Repair work on Hammersmith Bridge could cost £120m and take three years as the local council and Transport for London (TfL) intend to enable cars and buses to cross again.
The 132-year-old, Grade 2 listed structure has been closed to motor vehicles after the bridge’s bearings had seized up due to corrosion and hairline micro-fractures had started to appear in the iron casings around the pedestals.
Following a detailed investigation, TfL and Hammersmith and Fulham Council have agreed the works needed to repair Hammersmith Bridge.
The first stage of the work has now begun – and TfL has provided £25m to pay for it.
TfL and the council are 'continuing to explore the most appropriate funding for the next phase of construction, ahead of the planned award of a contract for the next stage of the works next spring'.
Once completed, the refurbishment will enable cars and buses including the heavier electric single-deckers, to cross the bridge but to prevent future damage, TfL will continue to limit the flow of buses on and off the bridge.
The move will prove controversial with some who argued the closure of the bridge to motor vehicles would help reduce traffic in the long run.
Council leader Cllr Stephen Cowan said: 'This comprehensive structural review was the first in decades. It has revealed corrosion and significant failings throughout the 132-year-old suspension structure that, had they been allowed to continue unchecked, would have been a threat to public safety.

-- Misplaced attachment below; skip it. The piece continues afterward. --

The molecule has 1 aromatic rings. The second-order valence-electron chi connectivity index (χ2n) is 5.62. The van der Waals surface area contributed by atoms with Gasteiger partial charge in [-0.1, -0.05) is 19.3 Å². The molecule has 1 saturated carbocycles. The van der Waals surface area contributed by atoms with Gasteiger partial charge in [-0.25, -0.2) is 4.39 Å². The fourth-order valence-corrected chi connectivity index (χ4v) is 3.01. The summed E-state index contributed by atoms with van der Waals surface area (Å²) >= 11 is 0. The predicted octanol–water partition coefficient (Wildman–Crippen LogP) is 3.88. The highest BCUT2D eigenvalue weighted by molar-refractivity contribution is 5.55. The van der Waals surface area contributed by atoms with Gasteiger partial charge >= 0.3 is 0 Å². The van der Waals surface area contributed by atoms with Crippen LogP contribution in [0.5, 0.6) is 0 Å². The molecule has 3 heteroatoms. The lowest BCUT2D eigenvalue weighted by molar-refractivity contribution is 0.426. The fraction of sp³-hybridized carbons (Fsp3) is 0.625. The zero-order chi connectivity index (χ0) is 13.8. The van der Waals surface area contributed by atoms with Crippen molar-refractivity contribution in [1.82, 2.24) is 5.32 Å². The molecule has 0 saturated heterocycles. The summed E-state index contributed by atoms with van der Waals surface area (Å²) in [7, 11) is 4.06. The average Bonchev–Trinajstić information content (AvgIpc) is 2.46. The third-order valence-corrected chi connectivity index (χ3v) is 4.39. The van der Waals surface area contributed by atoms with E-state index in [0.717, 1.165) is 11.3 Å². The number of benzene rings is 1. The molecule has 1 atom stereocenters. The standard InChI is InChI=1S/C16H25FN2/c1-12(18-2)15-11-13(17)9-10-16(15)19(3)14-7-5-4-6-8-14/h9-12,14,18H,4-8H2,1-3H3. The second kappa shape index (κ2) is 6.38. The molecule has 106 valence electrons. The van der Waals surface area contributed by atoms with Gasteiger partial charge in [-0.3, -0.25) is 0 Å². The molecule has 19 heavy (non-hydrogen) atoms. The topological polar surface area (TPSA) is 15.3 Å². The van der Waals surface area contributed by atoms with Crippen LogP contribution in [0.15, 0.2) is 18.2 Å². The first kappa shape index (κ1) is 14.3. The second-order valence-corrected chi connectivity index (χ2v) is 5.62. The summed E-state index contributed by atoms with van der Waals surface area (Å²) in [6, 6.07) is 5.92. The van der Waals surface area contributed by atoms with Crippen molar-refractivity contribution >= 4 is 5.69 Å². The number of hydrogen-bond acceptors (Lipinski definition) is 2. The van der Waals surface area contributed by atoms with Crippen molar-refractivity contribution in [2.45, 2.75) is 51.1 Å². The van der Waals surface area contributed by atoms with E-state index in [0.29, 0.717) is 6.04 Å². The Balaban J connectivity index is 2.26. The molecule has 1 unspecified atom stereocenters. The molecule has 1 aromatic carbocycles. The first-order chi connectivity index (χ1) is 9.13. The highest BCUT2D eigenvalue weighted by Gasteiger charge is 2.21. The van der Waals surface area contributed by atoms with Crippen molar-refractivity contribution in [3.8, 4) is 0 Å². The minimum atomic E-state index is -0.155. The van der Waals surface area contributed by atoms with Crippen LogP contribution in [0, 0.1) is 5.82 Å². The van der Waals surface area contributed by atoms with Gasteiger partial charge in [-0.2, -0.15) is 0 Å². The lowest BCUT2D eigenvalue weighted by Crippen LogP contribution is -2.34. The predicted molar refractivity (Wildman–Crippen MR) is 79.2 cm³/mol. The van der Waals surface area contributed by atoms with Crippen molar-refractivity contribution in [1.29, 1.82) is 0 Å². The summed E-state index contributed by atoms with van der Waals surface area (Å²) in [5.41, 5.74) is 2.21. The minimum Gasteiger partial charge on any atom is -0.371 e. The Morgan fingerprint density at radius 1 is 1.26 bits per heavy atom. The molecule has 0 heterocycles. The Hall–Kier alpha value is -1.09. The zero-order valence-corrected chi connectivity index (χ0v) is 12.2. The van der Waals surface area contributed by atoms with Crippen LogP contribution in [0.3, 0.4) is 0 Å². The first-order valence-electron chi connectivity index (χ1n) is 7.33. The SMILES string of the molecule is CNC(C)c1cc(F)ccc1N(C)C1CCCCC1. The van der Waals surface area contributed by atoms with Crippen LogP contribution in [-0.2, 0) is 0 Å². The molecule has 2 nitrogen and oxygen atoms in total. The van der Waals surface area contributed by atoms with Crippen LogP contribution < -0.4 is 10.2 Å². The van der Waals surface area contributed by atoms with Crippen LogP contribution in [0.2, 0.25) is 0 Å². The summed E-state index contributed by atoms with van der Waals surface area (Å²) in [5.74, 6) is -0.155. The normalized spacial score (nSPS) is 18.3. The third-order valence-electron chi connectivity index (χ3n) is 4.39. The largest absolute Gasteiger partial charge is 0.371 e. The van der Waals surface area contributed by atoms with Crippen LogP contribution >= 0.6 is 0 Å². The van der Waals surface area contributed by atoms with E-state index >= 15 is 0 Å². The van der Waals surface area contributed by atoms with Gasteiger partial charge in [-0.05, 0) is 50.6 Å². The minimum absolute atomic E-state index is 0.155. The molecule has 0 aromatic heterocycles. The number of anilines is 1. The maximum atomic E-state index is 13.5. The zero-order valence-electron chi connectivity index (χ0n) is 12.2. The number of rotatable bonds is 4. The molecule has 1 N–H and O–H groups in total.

'I am grateful to Transport for London and the mayor of London for their help with designing this scheme, and for working closely with us to get the bridge fully and quickly restored.
'I’m also grateful to Cllr Gareth Roberts, the Leader of Richmond Council, and his team, for their constructive approach to getting the bridge re-opened as quickly as possible. Working together we are doing everything we can for local residents and businesses on both sides of the river to minimise disruption.'
Garry Sterritt, TfL’s head of asset investment, said: 'This bridge is not only a historic and iconic structure in west London, but an important transport link - connecting people across the river and supporting local economies.
'We’re committed to supporting the next stages of the project, and will work with Hammersmith and Fulham Council to identify the best way to pay for the later stages of the refurbishment.'